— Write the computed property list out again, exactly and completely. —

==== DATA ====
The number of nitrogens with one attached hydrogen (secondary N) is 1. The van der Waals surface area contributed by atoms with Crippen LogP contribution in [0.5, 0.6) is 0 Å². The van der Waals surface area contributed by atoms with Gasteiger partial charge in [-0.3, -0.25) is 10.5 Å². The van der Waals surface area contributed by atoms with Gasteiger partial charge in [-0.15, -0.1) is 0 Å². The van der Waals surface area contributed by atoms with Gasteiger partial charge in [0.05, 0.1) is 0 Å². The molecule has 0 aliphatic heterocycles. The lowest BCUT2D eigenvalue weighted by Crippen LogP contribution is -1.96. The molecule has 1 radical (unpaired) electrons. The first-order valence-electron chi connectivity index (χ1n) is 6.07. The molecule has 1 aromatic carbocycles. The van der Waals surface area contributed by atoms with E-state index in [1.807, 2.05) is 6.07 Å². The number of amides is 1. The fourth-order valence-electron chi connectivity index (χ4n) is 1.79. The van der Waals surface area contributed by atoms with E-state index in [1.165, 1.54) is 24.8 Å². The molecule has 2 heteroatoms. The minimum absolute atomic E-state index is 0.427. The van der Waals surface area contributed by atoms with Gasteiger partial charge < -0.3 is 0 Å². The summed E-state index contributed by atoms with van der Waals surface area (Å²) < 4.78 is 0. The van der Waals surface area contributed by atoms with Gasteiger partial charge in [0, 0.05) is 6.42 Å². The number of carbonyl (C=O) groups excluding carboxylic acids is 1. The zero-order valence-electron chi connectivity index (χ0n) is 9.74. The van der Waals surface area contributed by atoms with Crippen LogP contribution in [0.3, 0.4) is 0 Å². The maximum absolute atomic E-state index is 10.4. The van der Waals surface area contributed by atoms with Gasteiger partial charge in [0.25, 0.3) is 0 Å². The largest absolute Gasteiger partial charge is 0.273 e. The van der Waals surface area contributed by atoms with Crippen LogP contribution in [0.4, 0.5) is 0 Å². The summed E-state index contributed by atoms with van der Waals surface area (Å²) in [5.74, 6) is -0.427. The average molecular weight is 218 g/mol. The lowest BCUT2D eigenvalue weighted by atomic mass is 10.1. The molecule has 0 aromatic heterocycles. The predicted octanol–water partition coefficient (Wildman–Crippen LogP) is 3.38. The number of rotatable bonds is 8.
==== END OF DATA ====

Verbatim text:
The number of nitrogens with one attached hydrogen (secondary N) is 1. The van der Waals surface area contributed by atoms with Crippen LogP contribution in [0.5, 0.6) is 0 Å². The van der Waals surface area contributed by atoms with Gasteiger partial charge in [-0.3, -0.25) is 10.5 Å². The van der Waals surface area contributed by atoms with Gasteiger partial charge in [-0.15, -0.1) is 0 Å². The van der Waals surface area contributed by atoms with Gasteiger partial charge in [0.05, 0.1) is 0 Å². The molecule has 0 aliphatic heterocycles. The lowest BCUT2D eigenvalue weighted by Crippen LogP contribution is -1.96. The molecule has 1 radical (unpaired) electrons. The first-order valence-electron chi connectivity index (χ1n) is 6.07. The molecule has 1 aromatic carbocycles. The van der Waals surface area contributed by atoms with E-state index in [1.807, 2.05) is 6.07 Å². The number of amides is 1. The fourth-order valence-electron chi connectivity index (χ4n) is 1.79. The van der Waals surface area contributed by atoms with E-state index in [1.165, 1.54) is 24.8 Å². The molecule has 2 heteroatoms. The minimum absolute atomic E-state index is 0.427. The van der Waals surface area contributed by atoms with Gasteiger partial charge < -0.3 is 0 Å². The summed E-state index contributed by atoms with van der Waals surface area (Å²) < 4.78 is 0. The van der Waals surface area contributed by atoms with Gasteiger partial charge in [0, 0.05) is 6.42 Å². The number of carbonyl (C=O) groups excluding carboxylic acids is 1. The zero-order valence-electron chi connectivity index (χ0n) is 9.74. The van der Waals surface area contributed by atoms with Crippen LogP contribution in [0.3, 0.4) is 0 Å². The maximum absolute atomic E-state index is 10.4. The van der Waals surface area contributed by atoms with Gasteiger partial charge in [0.25, 0.3) is 0 Å². The largest absolute Gasteiger partial charge is 0.273 e. The van der Waals surface area contributed by atoms with Crippen LogP contribution in [0.4, 0.5) is 0 Å². The summed E-state index contributed by atoms with van der Waals surface area (Å²) in [5.74, 6) is -0.427. The average molecular weight is 218 g/mol. The lowest BCUT2D eigenvalue weighted by atomic mass is 10.1. The molecule has 0 aromatic heterocycles. The predicted octanol–water partition coefficient (Wildman–Crippen LogP) is 3.38. The number of rotatable bonds is 8.